Take the 2-minute tour ×
Unix & Linux Stack Exchange is a question and answer site for users of Linux, FreeBSD and other Un*x-like operating systems.. It's 100% free, no registration required.

I'd like to write something like this:

$ ls **.py

in order to get all .py filenames, recursively walking a directory hierarchy.

Even if there are .py files to find, the shell (bash) gives this output:

ls: cannot access **.py: No such file or directory

Any way to do what I want?

EDIT: I'd like to specify that I'm not interested in the specific case of ls, but the question is about the glob syntax.

share|improve this question

2 Answers 2

up vote 18 down vote accepted

In order to do recursive globs in bash, you need the globstar feature from bash version 4 or higher.

From the bash manpage:

        If set, the pattern ** used in a pathname expansion context will 
        match a files and zero or more directories and subdirectories.  
        If  the  pattern is followed by a /, only directories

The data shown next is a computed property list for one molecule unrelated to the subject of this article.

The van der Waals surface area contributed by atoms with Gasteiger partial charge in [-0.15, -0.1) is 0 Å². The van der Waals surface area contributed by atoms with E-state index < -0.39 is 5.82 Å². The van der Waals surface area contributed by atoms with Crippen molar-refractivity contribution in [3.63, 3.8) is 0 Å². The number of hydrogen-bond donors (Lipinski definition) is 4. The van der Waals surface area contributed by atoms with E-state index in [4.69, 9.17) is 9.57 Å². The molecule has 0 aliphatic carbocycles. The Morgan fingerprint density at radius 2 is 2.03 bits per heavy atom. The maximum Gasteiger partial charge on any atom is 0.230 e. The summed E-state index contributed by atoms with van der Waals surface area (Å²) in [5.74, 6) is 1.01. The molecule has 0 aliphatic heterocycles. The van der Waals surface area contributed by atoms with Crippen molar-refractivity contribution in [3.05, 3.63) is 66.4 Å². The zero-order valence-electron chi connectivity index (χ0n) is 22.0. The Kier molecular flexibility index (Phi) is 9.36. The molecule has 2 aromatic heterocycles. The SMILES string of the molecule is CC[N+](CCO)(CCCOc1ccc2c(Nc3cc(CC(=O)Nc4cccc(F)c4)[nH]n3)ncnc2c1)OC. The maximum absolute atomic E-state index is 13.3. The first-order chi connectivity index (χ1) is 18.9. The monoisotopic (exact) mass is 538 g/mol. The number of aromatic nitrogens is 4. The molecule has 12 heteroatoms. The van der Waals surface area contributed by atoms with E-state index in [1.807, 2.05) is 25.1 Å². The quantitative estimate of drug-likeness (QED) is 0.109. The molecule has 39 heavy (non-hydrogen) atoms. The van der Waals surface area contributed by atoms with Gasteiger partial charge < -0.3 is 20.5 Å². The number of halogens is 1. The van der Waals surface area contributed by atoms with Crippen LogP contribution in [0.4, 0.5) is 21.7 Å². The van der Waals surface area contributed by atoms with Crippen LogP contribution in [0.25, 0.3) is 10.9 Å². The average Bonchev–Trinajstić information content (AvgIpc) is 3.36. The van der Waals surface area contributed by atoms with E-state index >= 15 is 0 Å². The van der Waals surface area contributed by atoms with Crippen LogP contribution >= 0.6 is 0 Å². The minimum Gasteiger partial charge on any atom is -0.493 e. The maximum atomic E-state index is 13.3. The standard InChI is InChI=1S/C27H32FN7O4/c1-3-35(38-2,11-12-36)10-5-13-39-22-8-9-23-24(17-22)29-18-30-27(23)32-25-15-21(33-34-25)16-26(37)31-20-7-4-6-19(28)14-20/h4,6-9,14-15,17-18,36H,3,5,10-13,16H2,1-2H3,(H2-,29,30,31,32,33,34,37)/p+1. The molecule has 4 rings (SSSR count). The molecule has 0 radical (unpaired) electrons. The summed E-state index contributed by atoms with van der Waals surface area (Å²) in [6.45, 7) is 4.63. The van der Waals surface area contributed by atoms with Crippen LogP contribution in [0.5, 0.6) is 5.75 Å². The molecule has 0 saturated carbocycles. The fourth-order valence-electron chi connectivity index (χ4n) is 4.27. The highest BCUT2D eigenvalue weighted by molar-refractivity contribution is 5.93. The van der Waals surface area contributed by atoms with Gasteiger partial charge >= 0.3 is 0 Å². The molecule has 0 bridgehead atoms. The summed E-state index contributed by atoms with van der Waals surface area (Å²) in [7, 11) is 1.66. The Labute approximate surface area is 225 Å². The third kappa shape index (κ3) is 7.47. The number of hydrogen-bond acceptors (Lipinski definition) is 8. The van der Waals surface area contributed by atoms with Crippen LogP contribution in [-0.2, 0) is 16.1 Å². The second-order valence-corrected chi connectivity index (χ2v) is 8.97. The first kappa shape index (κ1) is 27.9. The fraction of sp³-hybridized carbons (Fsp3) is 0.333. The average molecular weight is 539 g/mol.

and subdirectories match


For your example pattern:

shopt -s globstar
ls **/*.py
share|improve this answer
I'd recommend also enabling nullglob –  glenn jackman Oct 4 '12 at 16:50
@glennjackman But before enabling nullglob, I would strongly advise reading following warnings. –  Serge Stroobandt Jun 19 '13 at 21:53
find . -name '*.py'

** doesn't do anything more than a single *, both operate in the current directory

share|improve this answer
Interesting. Though, I'm more focused on the glob syntax by itself, because I have to use it in a configuration file (include directive). I don't need a list of files. –  Paolo Oct 4 '12 at 15:48
@Doug O'Neal, that's no longer true. bash has now copied that zsh feature (though it adopted a syntax closer to that of ksh93 and like ksh, doesn't support zsh's globbing qualifiers yet which limits its usefulness) –  Stéphane Chazelas Oct 4 '12 at 20:34

Your Answer


By posting your answer, you agree to the privacy policy and terms of service.

Not the answer you're looking for? Browse other questions tagged or ask your own question.